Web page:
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Latest AHA Guidance for managing Right-Sided HF

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Latest AHA Guidance for managing Right-Sided HF
Various  causes of right-sided heart failure (RHF) include, among others, primary cardiomyopathies with right ventricular (RV) involvement, RV ischemia and infarction, volume loading caused by cardiac lesions associated with congenital heart disease and valvular pathologies, and pressure loading resulting from pulmonic stenosis or pulmonary hypertension from a variety of causes, including left-sided heart disease. Dr Marvin A. Konstam and colleagues have issued AHA Scientific Statement on Evaluation and Management of Right-Sided Heart Failure on behalf of the American Heart Association Council on Clinical Cardiology.The Scientific Statement has been  published in Journal Circulation.
This comprehensive document reviews the etiologies, pathophysiology, evaluation and treatment of right heart failure in an era of novel therapeutics for pulmonary hypertension and increasing incidence of right heart failure following left ventricular assist device placement.
Key Points-
  • Right heart failure is a clinical syndrome of signs and symptoms due to right ventricular dilatation and dysfunction. When acute, this syndrome includes hypoperfusion, tachycardia and hypotension; when chronic, it includes lower extremity edema, ascites, dyspnea, and renal dysfunction due to congestion.
  • Compared to the left ventricle, the right ventricle has distinct embryologic origins, physiology, and anatomy which explain its sensitivity to increased afterload.
  • Right heart failure is frequently associated with left heart failure is a predictor of increased morbidity and mortality.
  • Multiple modalities of imaging have been validated for determination of right ventricular function; however, magnetic resonance imaging is currently the gold standard for measurements of volume, mass and systolic function.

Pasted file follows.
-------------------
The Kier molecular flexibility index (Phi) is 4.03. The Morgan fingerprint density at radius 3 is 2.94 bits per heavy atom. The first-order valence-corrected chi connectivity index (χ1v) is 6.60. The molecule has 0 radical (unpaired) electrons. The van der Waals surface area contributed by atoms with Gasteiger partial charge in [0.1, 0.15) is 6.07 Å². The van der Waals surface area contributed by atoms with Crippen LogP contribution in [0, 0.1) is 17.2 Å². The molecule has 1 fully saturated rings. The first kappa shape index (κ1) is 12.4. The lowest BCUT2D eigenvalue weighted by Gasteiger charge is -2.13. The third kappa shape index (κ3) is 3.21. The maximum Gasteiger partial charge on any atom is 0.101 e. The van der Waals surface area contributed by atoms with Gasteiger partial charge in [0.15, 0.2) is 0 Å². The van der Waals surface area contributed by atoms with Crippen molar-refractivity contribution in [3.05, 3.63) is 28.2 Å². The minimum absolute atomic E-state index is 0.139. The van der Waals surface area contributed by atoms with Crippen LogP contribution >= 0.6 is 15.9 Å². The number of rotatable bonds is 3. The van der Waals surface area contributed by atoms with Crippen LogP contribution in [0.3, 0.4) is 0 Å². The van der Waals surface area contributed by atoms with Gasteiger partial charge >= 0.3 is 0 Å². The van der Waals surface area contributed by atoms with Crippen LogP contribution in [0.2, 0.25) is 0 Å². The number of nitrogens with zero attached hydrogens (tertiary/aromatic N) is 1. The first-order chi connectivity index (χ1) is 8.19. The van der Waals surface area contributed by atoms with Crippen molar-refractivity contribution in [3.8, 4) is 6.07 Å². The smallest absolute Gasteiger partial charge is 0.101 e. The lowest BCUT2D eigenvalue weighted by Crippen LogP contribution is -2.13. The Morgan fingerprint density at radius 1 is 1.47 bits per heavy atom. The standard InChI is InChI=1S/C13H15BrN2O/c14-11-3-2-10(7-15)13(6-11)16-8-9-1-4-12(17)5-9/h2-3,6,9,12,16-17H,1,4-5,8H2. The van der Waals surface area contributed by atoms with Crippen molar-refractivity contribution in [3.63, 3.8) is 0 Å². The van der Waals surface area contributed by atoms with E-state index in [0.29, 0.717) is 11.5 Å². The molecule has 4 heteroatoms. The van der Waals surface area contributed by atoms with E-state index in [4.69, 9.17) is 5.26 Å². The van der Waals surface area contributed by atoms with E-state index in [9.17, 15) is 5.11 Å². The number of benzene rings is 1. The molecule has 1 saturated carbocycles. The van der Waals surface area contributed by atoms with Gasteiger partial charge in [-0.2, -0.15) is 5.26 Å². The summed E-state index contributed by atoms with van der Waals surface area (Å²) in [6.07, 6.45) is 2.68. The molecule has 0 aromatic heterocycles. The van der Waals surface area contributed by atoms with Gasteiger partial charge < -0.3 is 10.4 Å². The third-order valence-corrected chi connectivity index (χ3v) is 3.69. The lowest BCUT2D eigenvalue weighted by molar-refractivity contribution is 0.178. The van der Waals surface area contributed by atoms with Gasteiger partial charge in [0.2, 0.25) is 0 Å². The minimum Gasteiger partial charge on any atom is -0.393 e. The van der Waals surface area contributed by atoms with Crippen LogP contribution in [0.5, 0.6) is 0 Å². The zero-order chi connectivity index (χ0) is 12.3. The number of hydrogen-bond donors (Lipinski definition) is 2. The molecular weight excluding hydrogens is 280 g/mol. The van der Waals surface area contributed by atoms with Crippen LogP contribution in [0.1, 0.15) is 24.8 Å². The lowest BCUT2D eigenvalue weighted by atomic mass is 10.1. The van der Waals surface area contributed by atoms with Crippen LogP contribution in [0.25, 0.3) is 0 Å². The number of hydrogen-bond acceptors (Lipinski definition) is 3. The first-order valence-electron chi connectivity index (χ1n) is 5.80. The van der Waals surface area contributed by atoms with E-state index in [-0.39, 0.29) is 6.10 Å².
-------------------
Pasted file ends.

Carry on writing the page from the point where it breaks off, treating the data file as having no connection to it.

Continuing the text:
• Volume management is paramount in the care of patients with acute right heart failure as it impacts loading conditions, right ventricular function, systemic congestion, but most importantly ventricular interdependence which impairs left ventricular filling, stroke volume and cardiac output.
  • The cornerstone of management of chronic right heart failure consists of volume management with oral diuretics. Additional therapeutic options are directed at the underlying etiology of right heart failure. Neurohormonal antagonists including ACE inhibitors, beta-blockers and mineralocorticoid antagonists may be beneficial, although such benefit has not been well-documented as it has been in patients with reduced left ventricular ejection fraction.
  • Right heart failure manifests in congenital heart disease specifically in patients with a systemic right ventricle (L-transposition or repaired D-transposition), single right ventricle physiology or atrial septal defects. Unfortunately, no long term medical therapies have yet documented long-term clinical benefit.
  • Right heart failure is often a downstream consequence of pulmonary hypertension. Pulmonary vasodilators, such as phosphodiesterase-5 inhibitors, endothelin receptor antagonists, and prostacyclin analogs provide mortality benefit among those with Group I pulmonary hypertension
  • Institution of mechanical circulatory support in acute right heart failure is important to consider early,prior to the onset of multi-organ system dysfunction, as recovery of RV function allowing discontinuation of temporary support frequently occurs.

For further reference log on to :

Circulation. doi:10.1161/CIR.0000000000000560.

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Source: with inputs

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